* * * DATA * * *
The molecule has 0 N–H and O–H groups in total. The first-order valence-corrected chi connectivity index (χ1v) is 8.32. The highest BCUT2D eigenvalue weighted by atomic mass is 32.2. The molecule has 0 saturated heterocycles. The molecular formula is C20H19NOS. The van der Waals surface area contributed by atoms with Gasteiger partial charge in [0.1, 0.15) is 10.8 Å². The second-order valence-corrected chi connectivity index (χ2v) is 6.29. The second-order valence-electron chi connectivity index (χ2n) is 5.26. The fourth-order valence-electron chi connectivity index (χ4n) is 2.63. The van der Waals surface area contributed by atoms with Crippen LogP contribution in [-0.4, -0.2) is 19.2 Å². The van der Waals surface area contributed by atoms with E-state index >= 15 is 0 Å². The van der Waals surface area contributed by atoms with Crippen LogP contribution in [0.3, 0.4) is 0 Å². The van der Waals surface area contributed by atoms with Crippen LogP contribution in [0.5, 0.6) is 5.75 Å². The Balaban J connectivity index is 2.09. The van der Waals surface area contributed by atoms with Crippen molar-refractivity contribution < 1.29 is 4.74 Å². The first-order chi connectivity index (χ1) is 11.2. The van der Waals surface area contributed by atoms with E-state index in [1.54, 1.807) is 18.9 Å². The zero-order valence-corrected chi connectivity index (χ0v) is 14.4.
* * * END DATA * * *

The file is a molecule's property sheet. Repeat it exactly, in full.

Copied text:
The molecule has 0 N–H and O–H groups in total. The first-order valence-corrected chi connectivity index (χ1v) is 8.32. The highest BCUT2D eigenvalue weighted by atomic mass is 32.2. The molecule has 0 saturated heterocycles. The molecular formula is C20H19NOS. The van der Waals surface area contributed by atoms with Gasteiger partial charge in [0.1, 0.15) is 10.8 Å². The second-order valence-corrected chi connectivity index (χ2v) is 6.29. The second-order valence-electron chi connectivity index (χ2n) is 5.26. The fourth-order valence-electron chi connectivity index (χ4n) is 2.63. The van der Waals surface area contributed by atoms with Crippen LogP contribution in [-0.4, -0.2) is 19.2 Å². The van der Waals surface area contributed by atoms with E-state index >= 15 is 0 Å². The van der Waals surface area contributed by atoms with Crippen LogP contribution in [0.3, 0.4) is 0 Å². The van der Waals surface area contributed by atoms with Crippen LogP contribution in [0.5, 0.6) is 5.75 Å². The Balaban J connectivity index is 2.09. The van der Waals surface area contributed by atoms with Crippen molar-refractivity contribution < 1.29 is 4.74 Å². The first-order chi connectivity index (χ1) is 11.2. The van der Waals surface area contributed by atoms with E-state index in [1.54, 1.807) is 18.9 Å². The zero-order valence-corrected chi connectivity index (χ0v) is 14.4.